By Christopher Zheng.

Whether it is land stolen under coercive treaties or looted belongings displayed in museums, the United States’ relationship with Native American tribes has long been defined by bad faith. In July of last year, however, the Supreme Court took a step towards reckoning a long history of injustice by honoring a treaty with the Muscogee Nation, formally recognizing half of the land in Oklahoma as tribal land.[1] This, along with recent calls to reexamine mascots, flags, and statues depicting Indigenous peoples,[2] demonstrates a shift towards respecting the limited sovereignty of tribal governments and, by extension, their cultural footprint in modern America.

However, much work beyond awareness needs to be done. Many of the Native American belongings sitting inside museums and galleries today were improperly acquired. Much of this is due to the fact that, after the Civil War, the American government funded scientists and anthropologists to collect millions of Native religious and cultural items and ancestral remains, which were often taken from tribes by fraud, compulsion, or robbery.[3] Additionally, tribes have long found little legal protection for preserving their cultural land and practices. In 1988, for instance, the Supreme Court in Lyng v. Northwest Indian Cemetery Protection Association held that the American Indian Religious Freedom Act (“AIRFA”) could not prevent a logging company from building a road through an area used for native religious rites.[4] In response to Lyng and its profound implications on tribal sovereignty, Congress passed a bill two years later aimed at guaranteeing communication between the federal government and tribes for the protection and repatriation of Native cultural heritage belongings and ancestral remains.[5] This article seeks to explore how effective that law has been in achieving that goal.

The Native American Graves and Repatriation Act (NAGPRA)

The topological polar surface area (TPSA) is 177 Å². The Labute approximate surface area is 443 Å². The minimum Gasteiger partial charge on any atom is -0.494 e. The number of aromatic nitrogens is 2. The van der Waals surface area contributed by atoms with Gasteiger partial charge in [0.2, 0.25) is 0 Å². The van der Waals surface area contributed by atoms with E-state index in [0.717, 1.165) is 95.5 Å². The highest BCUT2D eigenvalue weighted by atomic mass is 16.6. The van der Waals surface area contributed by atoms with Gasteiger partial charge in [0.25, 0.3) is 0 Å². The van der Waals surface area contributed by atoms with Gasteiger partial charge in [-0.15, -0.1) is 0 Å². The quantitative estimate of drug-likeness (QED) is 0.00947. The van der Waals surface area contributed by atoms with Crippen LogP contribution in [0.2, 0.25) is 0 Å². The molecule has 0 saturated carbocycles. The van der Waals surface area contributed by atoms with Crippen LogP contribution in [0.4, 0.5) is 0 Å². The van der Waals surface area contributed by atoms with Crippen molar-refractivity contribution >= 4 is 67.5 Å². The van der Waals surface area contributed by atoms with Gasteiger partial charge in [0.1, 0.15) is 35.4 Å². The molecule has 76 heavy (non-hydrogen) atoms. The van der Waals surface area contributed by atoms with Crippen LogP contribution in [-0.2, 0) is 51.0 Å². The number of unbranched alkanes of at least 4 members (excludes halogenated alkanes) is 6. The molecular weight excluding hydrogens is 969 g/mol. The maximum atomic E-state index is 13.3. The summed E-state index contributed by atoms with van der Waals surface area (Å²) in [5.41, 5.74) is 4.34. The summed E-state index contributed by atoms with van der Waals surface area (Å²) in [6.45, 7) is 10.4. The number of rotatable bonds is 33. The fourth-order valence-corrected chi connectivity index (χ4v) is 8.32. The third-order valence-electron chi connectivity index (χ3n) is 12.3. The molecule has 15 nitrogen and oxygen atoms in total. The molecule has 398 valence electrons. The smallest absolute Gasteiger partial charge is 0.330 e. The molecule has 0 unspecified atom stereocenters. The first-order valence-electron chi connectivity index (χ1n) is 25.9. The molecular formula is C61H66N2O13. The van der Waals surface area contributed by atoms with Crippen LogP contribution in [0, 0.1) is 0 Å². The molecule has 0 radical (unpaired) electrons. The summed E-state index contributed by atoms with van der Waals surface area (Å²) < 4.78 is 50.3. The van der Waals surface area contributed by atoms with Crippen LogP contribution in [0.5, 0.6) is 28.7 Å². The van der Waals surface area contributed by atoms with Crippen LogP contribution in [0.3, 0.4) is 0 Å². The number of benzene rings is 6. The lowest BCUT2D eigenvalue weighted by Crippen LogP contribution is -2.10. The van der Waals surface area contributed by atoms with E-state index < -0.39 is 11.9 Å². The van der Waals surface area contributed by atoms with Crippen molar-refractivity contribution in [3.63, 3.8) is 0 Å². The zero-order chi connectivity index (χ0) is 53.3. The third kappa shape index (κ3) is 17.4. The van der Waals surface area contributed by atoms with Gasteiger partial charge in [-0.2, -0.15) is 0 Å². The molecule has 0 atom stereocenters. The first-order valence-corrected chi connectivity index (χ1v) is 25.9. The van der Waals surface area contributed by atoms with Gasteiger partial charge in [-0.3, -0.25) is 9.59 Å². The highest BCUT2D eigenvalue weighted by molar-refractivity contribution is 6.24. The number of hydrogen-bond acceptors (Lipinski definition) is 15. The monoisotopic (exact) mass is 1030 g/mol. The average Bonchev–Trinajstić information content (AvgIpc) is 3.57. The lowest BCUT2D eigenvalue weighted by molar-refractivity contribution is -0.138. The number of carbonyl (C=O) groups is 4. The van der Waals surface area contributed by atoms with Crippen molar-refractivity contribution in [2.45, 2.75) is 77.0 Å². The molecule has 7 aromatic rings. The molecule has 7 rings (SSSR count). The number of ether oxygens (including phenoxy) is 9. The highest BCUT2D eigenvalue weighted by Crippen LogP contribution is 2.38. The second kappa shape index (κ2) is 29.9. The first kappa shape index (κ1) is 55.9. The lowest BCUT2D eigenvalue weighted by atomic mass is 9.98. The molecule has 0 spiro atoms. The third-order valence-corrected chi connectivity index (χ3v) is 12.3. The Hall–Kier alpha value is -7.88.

Thirty one years ago, on November 16th, 1990, President George H.W. Bush signed the Native American Graves and Repatriation Act (“NAGPRA”) into law.[6] The act established procedures for the restitution of Native American remains and funerary belongings to their affiliated tribes or lineal descendants, as enforced by civil and criminal penalties.[7] Under NAGPRA, museums and federal agencies are required to inventory Native American remains and funerary objects, create summaries of cultural items, consult with lineal descendants or associated tribes, evaluate repatriation requests for cultural items, and provide public notice prior to repatriation or transfer of such ancestral remains and objects.[8] Additionally, the statute establishes a permit requirement for any person who wishes to excavate human remains, funerary or sacred objects, or objects of cultural patrimony from federal or tribal lands.[9] Such permits are conditioned upon approval by interested tribes and compliance with the Archeological Resources Protection Act (“APRA”).[10] In the event that an individual recovers cultural belongings or remains on federal land or tribal property, NAGPRA requires that the relevant federal agency official or Indian tribe official overseeing the area should be immediately notified.[11] Such officials should then quickly take steps to protect the objects, alert interested lineal descendants and tribes, and ensure that excavation is carried out properly.[12] Additionally, if the belongings or remains are found as part of a mining or construction project, all activity must cease and reasonable efforts must be made to secure the objects before the project may continue.[13] The rules for cultural objects found on private or state land depend on who has control of the items once they enter a private holding or collection. For the most part, private collections of Native American remains are untouched by NAGPRA.[14] However, the 10th Circuit has previously ruled that NAGPRA extends to the individual trade of Native American belongings.[15]